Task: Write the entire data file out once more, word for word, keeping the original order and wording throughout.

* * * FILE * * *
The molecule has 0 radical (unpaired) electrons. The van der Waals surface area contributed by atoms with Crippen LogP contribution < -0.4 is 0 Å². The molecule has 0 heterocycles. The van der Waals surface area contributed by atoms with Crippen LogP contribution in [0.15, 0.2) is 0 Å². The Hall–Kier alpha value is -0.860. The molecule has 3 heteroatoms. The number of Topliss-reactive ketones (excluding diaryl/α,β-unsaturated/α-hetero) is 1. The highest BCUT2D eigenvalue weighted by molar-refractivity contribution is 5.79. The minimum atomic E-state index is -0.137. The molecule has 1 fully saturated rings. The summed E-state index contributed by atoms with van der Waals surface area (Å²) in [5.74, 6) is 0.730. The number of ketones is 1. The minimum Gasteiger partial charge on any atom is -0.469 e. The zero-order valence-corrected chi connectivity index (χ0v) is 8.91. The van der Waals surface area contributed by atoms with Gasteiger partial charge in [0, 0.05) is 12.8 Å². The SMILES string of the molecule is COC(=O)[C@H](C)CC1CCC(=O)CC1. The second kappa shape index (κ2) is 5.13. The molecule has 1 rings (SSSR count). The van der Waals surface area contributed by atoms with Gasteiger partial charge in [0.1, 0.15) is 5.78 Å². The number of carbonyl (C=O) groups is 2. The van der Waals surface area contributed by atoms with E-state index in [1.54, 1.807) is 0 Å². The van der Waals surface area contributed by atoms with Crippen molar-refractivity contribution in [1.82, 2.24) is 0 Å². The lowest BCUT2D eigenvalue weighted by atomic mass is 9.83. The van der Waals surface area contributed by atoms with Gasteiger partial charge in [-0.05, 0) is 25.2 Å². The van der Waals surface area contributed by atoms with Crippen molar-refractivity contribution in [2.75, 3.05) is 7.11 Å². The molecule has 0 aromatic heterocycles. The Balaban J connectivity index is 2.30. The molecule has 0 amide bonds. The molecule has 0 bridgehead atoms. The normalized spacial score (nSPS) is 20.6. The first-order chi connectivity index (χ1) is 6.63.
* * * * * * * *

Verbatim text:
The molecule has 0 radical (unpaired) electrons. The van der Waals surface area contributed by atoms with Crippen LogP contribution < -0.4 is 0 Å². The molecule has 0 heterocycles. The van der Waals surface area contributed by atoms with Crippen LogP contribution in [0.15, 0.2) is 0 Å². The Hall–Kier alpha value is -0.860. The molecule has 3 heteroatoms. The number of Topliss-reactive ketones (excluding diaryl/α,β-unsaturated/α-hetero) is 1. The highest BCUT2D eigenvalue weighted by molar-refractivity contribution is 5.79. The minimum atomic E-state index is -0.137. The molecule has 1 fully saturated rings. The summed E-state index contributed by atoms with van der Waals surface area (Å²) in [5.74, 6) is 0.730. The number of ketones is 1. The minimum Gasteiger partial charge on any atom is -0.469 e. The zero-order valence-corrected chi connectivity index (χ0v) is 8.91. The van der Waals surface area contributed by atoms with Gasteiger partial charge in [0, 0.05) is 12.8 Å². The SMILES string of the molecule is COC(=O)[C@H](C)CC1CCC(=O)CC1. The second kappa shape index (κ2) is 5.13. The molecule has 1 rings (SSSR count). The van der Waals surface area contributed by atoms with Gasteiger partial charge in [0.1, 0.15) is 5.78 Å². The number of carbonyl (C=O) groups is 2. The van der Waals surface area contributed by atoms with E-state index in [1.54, 1.807) is 0 Å². The van der Waals surface area contributed by atoms with Crippen molar-refractivity contribution in [1.82, 2.24) is 0 Å². The lowest BCUT2D eigenvalue weighted by atomic mass is 9.83. The van der Waals surface area contributed by atoms with Gasteiger partial charge in [-0.05, 0) is 25.2 Å². The van der Waals surface area contributed by atoms with Crippen molar-refractivity contribution in [2.75, 3.05) is 7.11 Å². The molecule has 0 aromatic heterocycles. The Balaban J connectivity index is 2.30. The molecule has 0 amide bonds. The molecule has 0 bridgehead atoms. The normalized spacial score (nSPS) is 20.6. The first-order chi connectivity index (χ1) is 6.63.